Friday, January 20, 2012

Divorce and Autism: Making the Best of an Unfortunate Situation

The myth that families of children with Autism have an 80% divorce rate was proven false by researcher Brian Freedman, PhD, clinical director of the Center for Autism and Related Disorders at the Kennedy Krieger Institute in Baltimore, as this article, Autism Families: High Divorce Rate Is a Myth, states. Despite the fact that parents of a child with an Autism Spectrum Disorder experience more stress, the rates of divorce remain similar to those of parents with neuro-typical children. Unfortunately, that does not mean that parents of special needs children do NOT get divorced.

So what is a parent of a child with Autism to do when they suddenly become an every other weekend dad or mom? The answer is the same I would give any other divorced parent; find a way to co-parent constructively. When couples with children divorce it becomes necessary for them to mindfully redefine their relationship. Remember that there are no ex-parents, only ex-spouses. Despite the fact that the marriage has ended the parenting connection will continue forever.

The best gift any parent can give their child in this situation is to make a conscious effort to redesign their roles, without conflict and negativity. This means:

1. Putting the needs of the children first.

2. Separating parenting issues from personal issues.

3. Establishing new boundaries.

4. Discovering a way to effectively communicate with one another.

This is much easier said than done but here are a few suggestions to keep you on track.

- Communicate regularly with your ex about the therapies your child is receiving and find out how you can reinforce them during your time together. Consistency is important for children on the spectrum and keeping schedules and routines as similar as possible between houses will help.

- Pay attention to your environment and try to look at it from your child's perspective. Taking your child's sensory sensitivities in mind try to create a space for him that will be predictable and comforting in order to make her feel secure in their other home.

- Be mindful of how your child handles the transitions when moving from house to house. Coping with a new situation takes time. Keep in mind that it will take her a while to settle in when first arriving from the home of your ex.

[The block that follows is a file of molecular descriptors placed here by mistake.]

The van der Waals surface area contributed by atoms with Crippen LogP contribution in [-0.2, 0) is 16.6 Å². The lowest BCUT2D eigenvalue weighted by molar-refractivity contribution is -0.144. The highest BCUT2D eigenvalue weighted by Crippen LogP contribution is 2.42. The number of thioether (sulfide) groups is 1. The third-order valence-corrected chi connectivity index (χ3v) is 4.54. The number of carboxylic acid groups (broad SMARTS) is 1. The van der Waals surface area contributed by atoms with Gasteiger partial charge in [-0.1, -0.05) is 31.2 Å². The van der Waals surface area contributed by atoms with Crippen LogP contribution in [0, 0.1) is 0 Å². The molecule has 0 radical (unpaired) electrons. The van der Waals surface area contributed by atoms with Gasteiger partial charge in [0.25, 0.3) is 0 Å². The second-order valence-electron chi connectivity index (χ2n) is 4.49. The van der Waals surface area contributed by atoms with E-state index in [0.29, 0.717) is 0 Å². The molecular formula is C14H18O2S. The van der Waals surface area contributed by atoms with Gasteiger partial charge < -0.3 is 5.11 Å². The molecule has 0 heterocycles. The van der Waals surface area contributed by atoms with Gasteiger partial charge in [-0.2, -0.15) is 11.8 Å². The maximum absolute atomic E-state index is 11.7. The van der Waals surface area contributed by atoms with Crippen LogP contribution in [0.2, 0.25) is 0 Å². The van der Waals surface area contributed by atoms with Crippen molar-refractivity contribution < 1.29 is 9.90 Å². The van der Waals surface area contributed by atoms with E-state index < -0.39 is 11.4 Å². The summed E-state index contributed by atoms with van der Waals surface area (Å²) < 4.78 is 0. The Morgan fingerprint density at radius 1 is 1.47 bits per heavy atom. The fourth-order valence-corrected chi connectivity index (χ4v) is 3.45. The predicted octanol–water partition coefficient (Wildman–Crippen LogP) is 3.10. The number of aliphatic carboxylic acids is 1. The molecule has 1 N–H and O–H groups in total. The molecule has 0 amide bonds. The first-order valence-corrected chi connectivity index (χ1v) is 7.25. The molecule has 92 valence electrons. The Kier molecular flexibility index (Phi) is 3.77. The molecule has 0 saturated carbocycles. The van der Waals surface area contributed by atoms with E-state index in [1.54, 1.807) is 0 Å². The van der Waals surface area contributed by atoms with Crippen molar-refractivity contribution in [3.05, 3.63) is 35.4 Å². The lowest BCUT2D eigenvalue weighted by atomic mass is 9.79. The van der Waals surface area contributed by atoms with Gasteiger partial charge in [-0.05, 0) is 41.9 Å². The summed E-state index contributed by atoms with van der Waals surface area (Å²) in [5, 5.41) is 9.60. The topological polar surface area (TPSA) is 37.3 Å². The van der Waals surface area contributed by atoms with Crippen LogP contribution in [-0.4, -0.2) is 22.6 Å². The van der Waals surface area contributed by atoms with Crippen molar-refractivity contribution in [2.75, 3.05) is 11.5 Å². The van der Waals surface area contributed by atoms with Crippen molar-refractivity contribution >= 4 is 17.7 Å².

- Don't let guilt run the way you parent. Remain in charge. Your children need to know the boundaries and how to be responsible for themselves more than ever. Loving, positive rules create emotional order, which in turn allows character and love to grow.

- Create your own family rituals, they make great memories. This can be as simple as having regular family meals with candlelight, making bedtime a predictable routine with storytelling, or creating traditions for holidays and special events.

- Remember that love is not about externals. You don't have to be a Disneyland dad or an overindulgent mom. Spend your time, not your money, on making genuine connections that create secure relationships with your children. This will reduce the need your children may have to search for outside 'things' to feel valued and important.

- Manage your new home with the same close attention you give your job/career/ business. Remember, in this job, you are the boss and you run the household. Keep in mind how you would rate yourself on a performance evaluation.

Connie Hammer, MSW, parent educator, consultant and coach, guides parents of young children recently diagnosed with an autism spectrum disorder to uncover abilities and change possibilities. Visit her website to get your FREE resources - a parenting e-course, Parenting a Child with Autism - 3 Secrets to Thrive and a weekly parenting tip newsletter, The Spectrum.

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